This quote by Pema Chödrön, a Tibetan buddhist, caught my attention. To me it beautifully depicts the very nature of a human being. And the turmoil around us, making it sometimes very hard to separate where the weather ends and the sky begins.
The current work life might seem like a storm if I listen to the busy business executives dealing with organizational change programs and ambitious goals and at the same time balancing their personal lifes with family demands, friends and personal well-being. Having two priorities such as a prominent career and being a loving family member might become overwhelming. It is easy to loose oneself in these sometimes contradicting values and demands. When you loose yourself, the clouds start gathering in the sky.
I was researching articles on the subject of goal attainment, resilience and work-place well-being and came across an interesting study in a large-scale public health agency. It had been undergoing a period of significant change and organizational restructuring. To no surprise, the agency was also under intense scrutinity and pressure both internally and externally. Financial mismanagement, ethical conflicts, clinical errors, budget cuts, understaffing and increased demand for services set the scene.
A leadership program was set up with a 360-degree feedback process, a half day of training and four individual executive coaching sessions over an 8-10 week period. As this was a randomized, controlled study on the impact of coaching, it was possible to compare the results of the leadership training program with and without the coaching impact. The results were as clear as the blue sky. The participants, who received coaching reached their ambitious goals, enhanced their resilience, which is the ability to survive and thrive despite adversities, the participants experienced improvement in their levels of self-confidence and levels of workplace well-being increased significantly. The group which did not first get to receive coaching did not achieve these results.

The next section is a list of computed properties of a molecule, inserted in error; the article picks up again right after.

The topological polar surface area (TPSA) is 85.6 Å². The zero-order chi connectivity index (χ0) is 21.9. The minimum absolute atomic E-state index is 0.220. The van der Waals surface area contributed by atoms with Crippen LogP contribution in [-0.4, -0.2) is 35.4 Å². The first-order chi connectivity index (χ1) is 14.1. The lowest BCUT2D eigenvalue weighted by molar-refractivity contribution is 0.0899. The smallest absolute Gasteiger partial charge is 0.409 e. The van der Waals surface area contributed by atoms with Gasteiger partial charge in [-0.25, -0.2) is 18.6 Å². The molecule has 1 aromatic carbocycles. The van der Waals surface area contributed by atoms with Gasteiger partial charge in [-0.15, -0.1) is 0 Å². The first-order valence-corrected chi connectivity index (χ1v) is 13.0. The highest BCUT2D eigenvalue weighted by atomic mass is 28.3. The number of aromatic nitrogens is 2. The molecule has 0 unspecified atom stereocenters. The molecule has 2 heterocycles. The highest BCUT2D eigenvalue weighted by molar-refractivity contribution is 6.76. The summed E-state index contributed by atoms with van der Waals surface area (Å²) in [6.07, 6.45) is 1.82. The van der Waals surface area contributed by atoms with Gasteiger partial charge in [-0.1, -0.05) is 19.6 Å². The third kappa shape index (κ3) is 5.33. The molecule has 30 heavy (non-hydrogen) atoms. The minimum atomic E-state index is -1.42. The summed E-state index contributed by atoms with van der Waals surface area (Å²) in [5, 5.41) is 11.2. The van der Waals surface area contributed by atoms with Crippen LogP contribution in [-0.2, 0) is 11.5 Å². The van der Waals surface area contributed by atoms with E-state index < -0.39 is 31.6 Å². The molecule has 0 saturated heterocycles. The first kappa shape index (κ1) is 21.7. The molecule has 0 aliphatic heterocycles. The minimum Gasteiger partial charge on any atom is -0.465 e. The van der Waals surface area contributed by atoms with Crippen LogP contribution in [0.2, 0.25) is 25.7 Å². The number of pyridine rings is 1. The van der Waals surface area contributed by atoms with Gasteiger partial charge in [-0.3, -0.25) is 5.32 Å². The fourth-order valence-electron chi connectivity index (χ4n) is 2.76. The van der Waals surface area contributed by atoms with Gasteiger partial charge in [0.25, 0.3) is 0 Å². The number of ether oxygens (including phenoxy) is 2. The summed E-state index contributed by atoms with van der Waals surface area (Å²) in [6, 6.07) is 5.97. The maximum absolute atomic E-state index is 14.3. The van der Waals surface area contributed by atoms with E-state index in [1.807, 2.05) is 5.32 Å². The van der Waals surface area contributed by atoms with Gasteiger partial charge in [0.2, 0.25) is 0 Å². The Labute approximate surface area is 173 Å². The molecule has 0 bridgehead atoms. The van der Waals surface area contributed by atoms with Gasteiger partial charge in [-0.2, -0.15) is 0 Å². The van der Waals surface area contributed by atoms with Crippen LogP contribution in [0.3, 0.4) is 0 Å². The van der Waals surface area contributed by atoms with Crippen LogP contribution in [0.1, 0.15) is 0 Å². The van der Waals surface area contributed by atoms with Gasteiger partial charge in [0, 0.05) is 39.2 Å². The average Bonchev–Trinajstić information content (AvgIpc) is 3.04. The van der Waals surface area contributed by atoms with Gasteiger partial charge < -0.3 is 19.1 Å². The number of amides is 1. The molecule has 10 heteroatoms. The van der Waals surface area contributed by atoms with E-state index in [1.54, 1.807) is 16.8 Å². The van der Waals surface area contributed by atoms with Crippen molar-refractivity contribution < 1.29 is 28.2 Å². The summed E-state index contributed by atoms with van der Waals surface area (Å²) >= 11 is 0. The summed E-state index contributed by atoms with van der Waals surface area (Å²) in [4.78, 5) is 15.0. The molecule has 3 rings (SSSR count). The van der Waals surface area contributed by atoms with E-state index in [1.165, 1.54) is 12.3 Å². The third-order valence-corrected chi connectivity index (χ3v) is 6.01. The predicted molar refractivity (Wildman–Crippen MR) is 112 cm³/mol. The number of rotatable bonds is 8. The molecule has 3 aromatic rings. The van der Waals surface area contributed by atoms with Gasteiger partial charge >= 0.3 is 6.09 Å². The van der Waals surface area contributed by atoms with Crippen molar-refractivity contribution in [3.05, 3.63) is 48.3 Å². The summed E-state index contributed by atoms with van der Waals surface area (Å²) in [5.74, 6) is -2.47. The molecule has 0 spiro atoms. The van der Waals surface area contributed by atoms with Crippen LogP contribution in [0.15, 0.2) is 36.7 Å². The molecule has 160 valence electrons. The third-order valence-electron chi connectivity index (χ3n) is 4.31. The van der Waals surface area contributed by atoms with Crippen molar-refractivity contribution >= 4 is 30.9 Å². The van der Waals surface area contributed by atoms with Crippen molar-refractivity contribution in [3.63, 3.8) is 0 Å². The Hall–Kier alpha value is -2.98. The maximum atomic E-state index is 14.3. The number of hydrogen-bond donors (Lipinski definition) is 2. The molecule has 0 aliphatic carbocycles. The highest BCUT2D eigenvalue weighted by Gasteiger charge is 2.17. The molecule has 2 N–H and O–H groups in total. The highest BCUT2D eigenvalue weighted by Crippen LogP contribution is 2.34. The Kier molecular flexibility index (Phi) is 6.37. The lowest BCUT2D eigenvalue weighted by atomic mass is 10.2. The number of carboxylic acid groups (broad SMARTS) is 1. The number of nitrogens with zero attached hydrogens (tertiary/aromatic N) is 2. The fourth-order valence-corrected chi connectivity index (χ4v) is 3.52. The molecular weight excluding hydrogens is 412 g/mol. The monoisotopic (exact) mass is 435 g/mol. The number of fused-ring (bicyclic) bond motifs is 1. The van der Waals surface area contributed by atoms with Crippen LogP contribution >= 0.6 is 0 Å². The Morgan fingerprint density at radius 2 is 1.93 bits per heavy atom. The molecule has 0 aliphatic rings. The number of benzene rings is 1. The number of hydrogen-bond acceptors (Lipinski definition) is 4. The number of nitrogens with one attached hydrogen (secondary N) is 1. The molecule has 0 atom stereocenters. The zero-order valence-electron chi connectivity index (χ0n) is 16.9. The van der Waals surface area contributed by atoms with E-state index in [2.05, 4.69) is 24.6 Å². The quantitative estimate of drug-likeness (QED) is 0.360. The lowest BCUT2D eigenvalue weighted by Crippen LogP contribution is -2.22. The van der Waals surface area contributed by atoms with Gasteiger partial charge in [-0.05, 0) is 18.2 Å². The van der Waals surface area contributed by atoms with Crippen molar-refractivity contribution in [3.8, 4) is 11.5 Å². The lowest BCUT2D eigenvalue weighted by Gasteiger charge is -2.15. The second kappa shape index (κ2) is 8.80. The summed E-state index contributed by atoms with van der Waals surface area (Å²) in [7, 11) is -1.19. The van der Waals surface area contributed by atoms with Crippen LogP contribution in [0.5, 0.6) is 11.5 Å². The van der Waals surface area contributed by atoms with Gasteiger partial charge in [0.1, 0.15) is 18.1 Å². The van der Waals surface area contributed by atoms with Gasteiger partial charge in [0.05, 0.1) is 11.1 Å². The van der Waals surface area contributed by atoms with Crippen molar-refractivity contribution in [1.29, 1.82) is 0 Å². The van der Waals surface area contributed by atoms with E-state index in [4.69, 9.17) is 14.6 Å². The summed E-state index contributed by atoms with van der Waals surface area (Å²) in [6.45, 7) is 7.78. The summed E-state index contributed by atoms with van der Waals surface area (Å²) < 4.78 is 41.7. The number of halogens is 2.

Coaching became the much needed shelter for the participants. Coach helps the client to achieve a mutually defined set of goals with the aim of improving personal performance and well-being and the effectiveness of the organization (adapted from Kilburg, 1996). Coaching is effective through at least the following three mechanisms. Firstly, having a supportive relationship has been shown to relieve stress and anxiety (Myers, 1996). Secondly, the process of setting personally valued goals and then purposefully working towards achieving them, can enhance well-being and build self-efficacy (Sheldon and Houser-Marko, 2001). Thirdly, by engaging in a systematic manner in such processes and being supported in dealing with setbacks build resilience and enhance self-regulation (Baumeister, Gailliot, DeWall & Oaten, 2006). As a result, the sky is getting clearer; a boost in self-confidence, job satisfaction and well-being gives capabilities to deal with change and workplace stress factors.
Combining coaching and development of personal resilience helps to visualize the sky and separate the sky from the weather. If you are interested in resilience, please check our other blog posts about the topic, too. Bravemotion is happy to provide you with tools for 360-degree and resilience assessments as well as with professional coaching for individuals and teams. Let’s find your blue sky.